WASHINGTON, June 3, 2015 – Biodiesel came off as a big winner in the Obama administration’s proposed biofuel mandates. Corn ethanol, on the other hand, faces constraints through at least 2016 and possibly beyond, analysts say. 

The annual volume requirements released by the Environmental Protection Agency would guarantee significant increases in usage of biodiesel through 2017.

“What they did was a political strategy of divide and conquer. Clearly the blessings went to biodiesel and the curses went to ethanol,” said Scott Irwin, an economist at the University of Illinois.

The projected volume requirements for corn ethanol – 13.4 billion gallons for 2015 and 14 billion gallons for 2016 – would mean that ethanol would account for 10.05 percent and 10.3 percent of the fuel supply for those years, respectively. Those numbers aren’t high enough to promote the use of higher ethanol blends, such as E15 and E85, Irwin said.

The proposal provides zero incentive to push, to force, higher ethanol blends further into the gasoline in the fuel supply. None,” Irwin said.

The levels in the proposed rule represent a cut from the ethanol usage targets set by the 2007 energy law of 15 billion gallons a year. EPA argues it has no choice but to set the usage mandates lower than 15 billion gallons because of the ethanol blend wall, the limit on how much ethanol can actually be sold domestically, given the market constraints.

The proposal could set up more problems in the future for corn ethanol, according to analyst Timothy Cheung of ClearView Energy Partners. Under the 2007 energy law, cuts of the size that EPA is proposing in statutory usage targets will trigger a requirement that EPA consider resetting the goals for 2017 through 2022, Cheung said.  Because of the way the Renewable Fuel Standard works, that reset could mean lowering the mandates for corn ethanol as well as other biofuels.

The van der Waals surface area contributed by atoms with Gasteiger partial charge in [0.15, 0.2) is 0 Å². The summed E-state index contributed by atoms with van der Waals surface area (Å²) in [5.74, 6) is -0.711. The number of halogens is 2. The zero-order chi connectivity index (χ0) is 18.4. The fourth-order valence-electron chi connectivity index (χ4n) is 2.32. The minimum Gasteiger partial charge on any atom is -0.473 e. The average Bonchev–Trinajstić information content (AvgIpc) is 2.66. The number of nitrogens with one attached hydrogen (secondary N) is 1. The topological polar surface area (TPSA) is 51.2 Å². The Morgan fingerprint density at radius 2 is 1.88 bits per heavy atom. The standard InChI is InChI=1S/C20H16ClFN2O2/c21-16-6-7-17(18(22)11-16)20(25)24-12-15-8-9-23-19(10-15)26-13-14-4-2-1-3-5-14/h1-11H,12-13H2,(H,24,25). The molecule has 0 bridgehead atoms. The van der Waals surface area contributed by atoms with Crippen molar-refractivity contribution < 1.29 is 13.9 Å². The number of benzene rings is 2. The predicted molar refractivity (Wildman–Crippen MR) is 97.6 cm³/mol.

Cheung thinks that ethanol actually came out relatively well in the proposal for 2015 and 2016, given the pressure EPA was getting to set the targets even lower. But Cheung said ethanol faces “uncertainty’’ for 2017 that “could discourage investments” in the industry. That reset requirement, by the way, would almost certainly fall on Obama’s successor, which means that the views of the presidential candidates on biofuel policy will be vital.

Irwin offers little reason to be optimistic for corn ethanol’s prospects. At the pace motorists are using ethanol so far this year, he says, total consumption for 2015 is likely to be about 14 billion gallons, well above EPA’s proposed 13.4 billion-gallon mandate for refiners, so there’s little reason for service stations to install new E15 and E85 pumps, Irwin said.

That’s despite the fact that Agriculture Department announced that it would offer $100 million in grants for installation of pumps that can dispense higher ethanol blends. Irwin said the grant money amounts to little more than a public relations move unless EPA requires higher ethanol use. 

The grant program is likely to draw the attention of anti-ethanol forces in Congress. Lawmakers stopped Agriculture Secretary Tom Vilsack from using the Rural Energy for America Program (REAP) to subsidize ethanol pumps, so Vilsack this time has decided to tap the Commodity Credit Corp., which is used to fund economic assistance to farmers.

In a statement to Agri-Pulse, the National Chicken Council made clear that it isn’t happy with Vilsack’s latest plan. “Congress clearly made their will known not to fund this boondoggle when they barred funding from these programs through REAP. Now USDA is looking for a different sock drawer from which to pull money.”

Biodiesel, meanwhile, would benefit from the proposed rule in two ways. The plan sets base usage requirement for biodiesel that starts at 1.7 billion gallons in 2015, up from usage of 1.63 billion gallons last year, rising to 1.9 billion by 2017.

In addition, refiners also could use several hundred million gallons of biodiesel to fill a separate requirement for “advanced” biofuels. Brazilian ethanol also could qualify for use as an advanced biofuel but it faces the same market limit as conventional ethanol.

“There’s a lot more room in that market for growth because they aren’t experiencing the same blend wall problems. That’s probably a more realistic path forward,” said Eric Washburn, an energy lobbyist for Bracewell and Giuliani. 

Advanced Ethanol industry also expresses disappointment with RFS

Brooke Coleman, executive director of the Advanced Ethanol Council, said he’s still hopeful the RFS proposal will be changed. President George W. Bush signed the most progressive, advanced biofuel policy in the world, he said, and, at least to this point, President Barack Obama has been “too weak kneed” to implement it. “What is disappointing is that the oil industry has found a friend with the president,” he said. For more, listen here.


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